We assessed the expression and function of these mutant alleles by using retrovirus-mediated gene transfer to express C-terminal V5-tagged wild-type (WT) or mutant IL-12Rβ2 or IL-23R proteins in a B lymphocyte cell line (LCL-B) that expressed signal transducer and activator of transcription 3 (STAT3) and IL-12Rβ1 and was engineered to express STAT4IRES-GFP in a stable manner (referred to here as LCL-BSTAT4 cells) (28). The IL12RB2 Q138X mutation resulted in abundant IL-12Rβ2 mRNA production (fig. S1K), but the corresponding protein was undetectable (Fig. 1E and fig. S1L). Compared with IL23R WT, the IL23R C115Y mutant allele did not alter the amount of mRNA detected (fig. S1K). It encoded similar or increased levels of total IL-23R proteins (Fig. 1F and fig. S1L). However, the mutant IL-23R protein did not undergo normal N-glycosylation (Fig. 1F) and was much less abundant on the cell surface than the exogenous WT protein (Fig. 1G and fig. S1M). Next, we stimulated the LCL-BSTAT4 cells expressing either the WT or mutant IL-12Rβ2 and IL-23R proteins with IL-12, IL-23, or IFN-α as a positive control. Human IL-12–dependent signaling via IL-12Rβ1/IL-12Rβ2 results in STAT4 activation, whereas IL-23–dependent signaling via IL-12Rβ1/IL-23R preferentially results in STAT3 activation, although STAT4 may also be activated (14). LCL-BSTAT4 cells expressing WT, but not mutant IL-12Rβ2, displayed STAT4 phosphorylation in response to IL-12 (Fig. 1H). Similarly, the expression of WT IL-23R, but not mutant IL-23R, conferred responsiveness to IL-23, as assessed by the level of phosphorylation of STAT3 (Fig. 1I) and STAT4 (fig. S2A) and their upstream Janus kinases TYK2 and JAK2 (fig. S2B). The responses of the WT and C115Y IL-23R proteins to IL-23 stimulation were not affected by the presence of their C-terminal V5 tags (fig. S2, C and D). Cells expressing WT, but not mutant IL-12Rβ2 or IL-23R, also produced CXCL10 in response to IL-12 or IL-23 stimulation, respectively (fig. S2E). Pretreatment of the cells with kifunensine, an inhibitor of mannosidase I that can rescue mild misfolding and gain-of-glycosylation mutants (29), did not restore the function of IL-23R C115Y, suggesting that the mutation is severely deleterious (fig. S2F). Thus, the Q138X IL12RB2 and C115Y IL23R mutant alleles are completely loss of function (LOF) for the IL-12 and IL-23 signaling pathways, respectively, at least under these experimental conditions. These experiments demonstrated the role of each mutant allele complementary DNA (cDNA) overexpressed in isolation. Our next set of experiments used patient-derived cells, which capture the effects of the patients’ full genotypes at these loci in the context of their own genome.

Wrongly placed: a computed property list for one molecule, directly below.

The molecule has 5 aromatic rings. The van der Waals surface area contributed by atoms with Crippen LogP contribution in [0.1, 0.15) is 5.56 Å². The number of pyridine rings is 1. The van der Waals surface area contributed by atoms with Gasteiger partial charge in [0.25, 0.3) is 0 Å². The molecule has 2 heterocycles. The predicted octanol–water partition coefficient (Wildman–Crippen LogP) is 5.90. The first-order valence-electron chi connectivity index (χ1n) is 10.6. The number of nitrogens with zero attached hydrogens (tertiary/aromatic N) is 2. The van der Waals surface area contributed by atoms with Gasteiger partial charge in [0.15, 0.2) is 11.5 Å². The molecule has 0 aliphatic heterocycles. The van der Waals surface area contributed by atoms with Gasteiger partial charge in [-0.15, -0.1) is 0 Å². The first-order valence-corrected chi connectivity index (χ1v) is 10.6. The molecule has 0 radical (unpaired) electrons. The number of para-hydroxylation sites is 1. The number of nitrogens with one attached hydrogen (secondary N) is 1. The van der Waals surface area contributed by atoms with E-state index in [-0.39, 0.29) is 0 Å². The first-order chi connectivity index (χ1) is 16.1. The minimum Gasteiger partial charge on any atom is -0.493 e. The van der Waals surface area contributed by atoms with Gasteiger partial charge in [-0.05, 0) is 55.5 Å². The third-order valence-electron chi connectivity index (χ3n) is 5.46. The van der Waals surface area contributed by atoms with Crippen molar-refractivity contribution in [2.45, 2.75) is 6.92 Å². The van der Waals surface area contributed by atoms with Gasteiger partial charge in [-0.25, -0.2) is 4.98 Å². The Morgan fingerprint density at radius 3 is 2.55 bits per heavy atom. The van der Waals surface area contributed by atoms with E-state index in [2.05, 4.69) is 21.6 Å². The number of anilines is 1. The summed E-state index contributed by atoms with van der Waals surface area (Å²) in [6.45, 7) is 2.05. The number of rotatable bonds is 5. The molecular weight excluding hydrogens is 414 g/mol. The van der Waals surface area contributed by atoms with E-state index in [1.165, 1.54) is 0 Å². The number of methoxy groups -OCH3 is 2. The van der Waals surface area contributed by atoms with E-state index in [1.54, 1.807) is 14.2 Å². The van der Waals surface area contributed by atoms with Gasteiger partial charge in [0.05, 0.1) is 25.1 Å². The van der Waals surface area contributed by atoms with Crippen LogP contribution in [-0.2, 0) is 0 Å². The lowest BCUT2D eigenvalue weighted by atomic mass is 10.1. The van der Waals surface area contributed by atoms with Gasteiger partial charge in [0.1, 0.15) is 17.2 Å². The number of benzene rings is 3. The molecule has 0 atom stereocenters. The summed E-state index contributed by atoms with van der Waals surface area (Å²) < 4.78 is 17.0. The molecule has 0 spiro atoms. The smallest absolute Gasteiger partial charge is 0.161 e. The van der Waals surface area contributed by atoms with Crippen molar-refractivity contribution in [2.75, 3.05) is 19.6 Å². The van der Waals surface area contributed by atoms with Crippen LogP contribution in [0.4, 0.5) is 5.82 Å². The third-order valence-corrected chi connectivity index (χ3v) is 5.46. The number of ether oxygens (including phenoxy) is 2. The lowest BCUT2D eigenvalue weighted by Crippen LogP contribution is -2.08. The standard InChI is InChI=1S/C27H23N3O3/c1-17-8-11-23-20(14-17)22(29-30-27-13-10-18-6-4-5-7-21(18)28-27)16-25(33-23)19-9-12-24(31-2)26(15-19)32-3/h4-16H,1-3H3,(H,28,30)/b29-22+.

AR IL-12Rβ2 and IL-23R complete deficiencies